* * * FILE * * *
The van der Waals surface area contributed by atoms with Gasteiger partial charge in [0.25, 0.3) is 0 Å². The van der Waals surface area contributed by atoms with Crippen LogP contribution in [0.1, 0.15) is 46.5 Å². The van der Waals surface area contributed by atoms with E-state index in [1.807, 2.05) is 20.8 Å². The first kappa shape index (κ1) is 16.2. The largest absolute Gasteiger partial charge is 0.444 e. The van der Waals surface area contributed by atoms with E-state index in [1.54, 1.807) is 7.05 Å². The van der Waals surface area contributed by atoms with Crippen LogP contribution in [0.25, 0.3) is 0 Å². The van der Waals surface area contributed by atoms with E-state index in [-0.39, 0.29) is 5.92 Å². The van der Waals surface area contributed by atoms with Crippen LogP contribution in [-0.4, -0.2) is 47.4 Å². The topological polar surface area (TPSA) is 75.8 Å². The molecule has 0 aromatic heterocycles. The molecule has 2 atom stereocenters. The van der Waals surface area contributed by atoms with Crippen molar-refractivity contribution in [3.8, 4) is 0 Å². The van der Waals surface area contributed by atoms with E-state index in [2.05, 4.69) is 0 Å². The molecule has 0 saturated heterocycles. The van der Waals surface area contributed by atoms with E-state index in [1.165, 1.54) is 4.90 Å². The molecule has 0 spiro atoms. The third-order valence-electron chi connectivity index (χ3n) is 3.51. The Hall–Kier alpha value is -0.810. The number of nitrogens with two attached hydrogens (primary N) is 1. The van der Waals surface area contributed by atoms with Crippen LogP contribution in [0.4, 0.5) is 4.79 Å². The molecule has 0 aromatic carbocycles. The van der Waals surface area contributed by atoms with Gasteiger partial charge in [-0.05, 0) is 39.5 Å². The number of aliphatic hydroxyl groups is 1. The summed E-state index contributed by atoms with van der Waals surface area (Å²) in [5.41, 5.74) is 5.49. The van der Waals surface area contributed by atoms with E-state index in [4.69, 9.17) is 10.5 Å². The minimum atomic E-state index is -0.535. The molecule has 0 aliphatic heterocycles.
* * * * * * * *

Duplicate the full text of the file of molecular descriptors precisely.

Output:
The van der Waals surface area contributed by atoms with Gasteiger partial charge in [0.25, 0.3) is 0 Å². The van der Waals surface area contributed by atoms with Crippen LogP contribution in [0.1, 0.15) is 46.5 Å². The van der Waals surface area contributed by atoms with E-state index in [1.807, 2.05) is 20.8 Å². The first kappa shape index (κ1) is 16.2. The largest absolute Gasteiger partial charge is 0.444 e. The van der Waals surface area contributed by atoms with E-state index in [1.54, 1.807) is 7.05 Å². The van der Waals surface area contributed by atoms with Crippen LogP contribution in [0.25, 0.3) is 0 Å². The van der Waals surface area contributed by atoms with E-state index in [-0.39, 0.29) is 5.92 Å². The van der Waals surface area contributed by atoms with Crippen LogP contribution in [-0.4, -0.2) is 47.4 Å². The topological polar surface area (TPSA) is 75.8 Å². The molecule has 0 aromatic heterocycles. The molecule has 2 atom stereocenters. The van der Waals surface area contributed by atoms with Crippen molar-refractivity contribution in [3.8, 4) is 0 Å². The van der Waals surface area contributed by atoms with E-state index in [2.05, 4.69) is 0 Å². The molecule has 0 saturated heterocycles. The van der Waals surface area contributed by atoms with E-state index in [1.165, 1.54) is 4.90 Å². The molecule has 0 spiro atoms. The third-order valence-electron chi connectivity index (χ3n) is 3.51. The Hall–Kier alpha value is -0.810. The number of nitrogens with two attached hydrogens (primary N) is 1. The van der Waals surface area contributed by atoms with Crippen LogP contribution in [0.4, 0.5) is 4.79 Å². The molecule has 0 aromatic carbocycles. The van der Waals surface area contributed by atoms with Gasteiger partial charge in [-0.05, 0) is 39.5 Å². The number of aliphatic hydroxyl groups is 1. The summed E-state index contributed by atoms with van der Waals surface area (Å²) in [5.41, 5.74) is 5.49. The van der Waals surface area contributed by atoms with E-state index in [4.69, 9.17) is 10.5 Å². The minimum atomic E-state index is -0.535. The molecule has 0 aliphatic heterocycles.